SEPTA has had a rough summer. After structural defects took a third of the regional rail fleet out of commission, SEPTA has been working to fill the gaps. On Monday, SEPTA will add two more trains to its Lansdale/Doylestown line and make slight alterations to its West Trenton, Media/Elwyn and Warminster lines. Read more »
Left: The suspect in the SEPTA bus driver attack. Right: Detail of a tattoo on the suspect’s left arm.
The Philadelphia Police Department is asking for the public’s help to identify the suspect in an attack on a SEPTA bus driver. Read more »
Photo by Jeff Fusco
Commuters are seeing SEPTA Regional Rail delays this morning following power problems that occurred yesterday evening during the rush hour commute.
Passengers on two trains on the Paoli/Thorndale line were stuck on board for as long as three hours yesterday after malfunctioning overhead wires forced the trains to ground to a halt after 5 p.m., according to NBC10. Passengers were stranded near the Malvern and Thorndale stations. Read more »
Photo by Jeff Fusco for Visit Philadelphia
The fourth annual “Trolley Tunnel Blitz” is upon us.
Starting this Friday at 8 p.m., SEPTA’s Center City trolley tunnel will close on nights and weekends throughout the remainder of August. Read more »
Scenes from an uncomfortably crowded commute. Photos | Sabrina Vourvoulias
For the past 15 years I’ve been a faithful SEPTA customer. I’ve used almost every kind of conveyance the Southeastern Pennsylvania Transportation Authority provides — buses, subways, high-speed line, regional rail — for both my weekday commute and other travel within and without Philadelphia. I believe it is an incredibly important asset to the southeastern region of the state, and I have always supported increased state funding for it, but I can’t love it. In fact, I often hate SEPTA. Bear with me, I’ll explain.
First, the love. Read more »
SEPTA says the first of the sidelined Silverliner V railcars should be back in service the week of Aug. 21.
The first of the sidelined Silverliner V Regional Rail cars should return to service starting the week of August 21st, SEPTA general manager Jeffrey Knueppel announced this afternoon.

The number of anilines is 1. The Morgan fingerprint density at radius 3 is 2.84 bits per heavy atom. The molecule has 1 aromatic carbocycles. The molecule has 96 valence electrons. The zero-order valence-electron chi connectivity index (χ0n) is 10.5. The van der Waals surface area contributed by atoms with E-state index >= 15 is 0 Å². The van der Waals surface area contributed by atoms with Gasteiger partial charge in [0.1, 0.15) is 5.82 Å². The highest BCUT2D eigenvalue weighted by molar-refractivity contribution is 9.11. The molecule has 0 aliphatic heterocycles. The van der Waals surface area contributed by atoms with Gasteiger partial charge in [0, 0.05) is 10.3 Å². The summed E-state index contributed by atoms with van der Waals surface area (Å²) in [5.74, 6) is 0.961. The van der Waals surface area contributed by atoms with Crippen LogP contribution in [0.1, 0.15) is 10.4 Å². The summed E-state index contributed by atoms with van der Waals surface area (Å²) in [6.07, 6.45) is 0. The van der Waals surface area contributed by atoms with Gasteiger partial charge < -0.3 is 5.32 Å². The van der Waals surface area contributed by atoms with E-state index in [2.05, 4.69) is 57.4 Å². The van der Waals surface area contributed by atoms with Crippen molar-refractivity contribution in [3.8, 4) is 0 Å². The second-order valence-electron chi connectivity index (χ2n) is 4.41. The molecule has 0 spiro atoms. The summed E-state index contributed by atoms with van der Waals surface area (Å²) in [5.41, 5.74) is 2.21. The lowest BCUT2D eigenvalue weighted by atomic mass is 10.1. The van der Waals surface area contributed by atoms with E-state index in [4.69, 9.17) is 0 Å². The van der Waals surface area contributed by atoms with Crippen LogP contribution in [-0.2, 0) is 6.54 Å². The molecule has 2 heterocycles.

Knueppel said that manufacturer Hyundai Rotem and SEPTA would decide on a final design for the replacement equalizer beams for the cars this weekend and award the contracts for their manufacture next week.
The replacement beams will be plate steel like the originals were, but the design of the feet will be different based on the results of analysis SEPTA, Hyundai Rotem, and contractor LTK performed on the defective beams. Hyundai Rotem has already ordered the plate steel for the new beams so that manufacturing can begin quickly. Read more »
Photo: Sandy Smith
While it was busy getting the crowds to and from the Democratic National Convention, SEPTA took time out on Thursday (July 28th) to show the locals and visitors a glimpse of the future.
That glimpse took the form of a Proterra Catalyst battery-powered electric bus parked in front of SEPTA’s Center City headquarters in the middle of the day.
SEPTA ordered 25 of these buses in late April after winning a Low or No Emission Vehicle Deployment Grant from the Federal Transit Administration. SEPTA used the grant, which totals $2,585,075, to cover the difference in cost between the more expensive battery-electric buses and the diesel-electric hybrids it normally buys. Read more »
Demonstrators protest outside the Comcast Center in Philadelphia, Wednesday, July 27, 2016, during the third day of the Democratic National Convention.
A curious thing happened Tuesday afternoon.
I was on my way to the Democratic National Convention at Wells Fargo Center, traveling southbound on the Broad Street Line, when a cop boarded the subway at the Oregon station. He promptly told passengers that if they didn’t have credentials for the DNC, they had to get off — otherwise they wouldn’t be allowed out at AT&T Station. Several protesters, mostly Bernie Sanders supporters, politely exited.
I thought it was weird. For one thing, it made it harder for activists to get to FDR Park, the city’s designated location for demonstrations outside the DNC. It was also an inconvenience for any Philadelphian who needed to exit at AT&T Station to get home or to work. So I asked officials why they decided to boot un-credentialed riders from the subway. Read more »
SEPTA Regional Rail commuters might want to leave five minutes earlier to catch the train next week.
Starting Monday, passengers boarding Regional Rail trains at Center City stops must purchase tickets or passes ahead of time if they plan to depart between 3 p.m. and 6:30 p.m.
Affected stops include 30th Street Station, Suburban Station, Jefferson Station, Temple Station and University City stations, where SEPTA employees will check to make sure all passengers carry either passes or tickets before allowing them to board. Read more »
SEPTA shuttle buses, fresh from dropping off passengers, round the intersection of Broad Street and Pattison Avenue as supporters of Sen. Bernie Sanders stage a protest outside the convention security perimeter. | Photos: Sandy Smith
Back in 1983, when I moved here, SEPTA’s official Philadelphia Street and Transit Map (still the best paper map of the city around, if you can find a copy) had this blunt statement on the back:
“If you wish to move around the city quickly, you must stay out of traffic.”
Note to Democratic National Convention-goers: That means you should take the Broad Street Line to get to the Wells Fargo Center.
A completely unscientific survey of delegates and other attendees during last night’s opening session revealed a significant satisfaction gap between those who relied on SEPTA’s shuttle buses and those who used the subway to get to and from the convention site. Read more »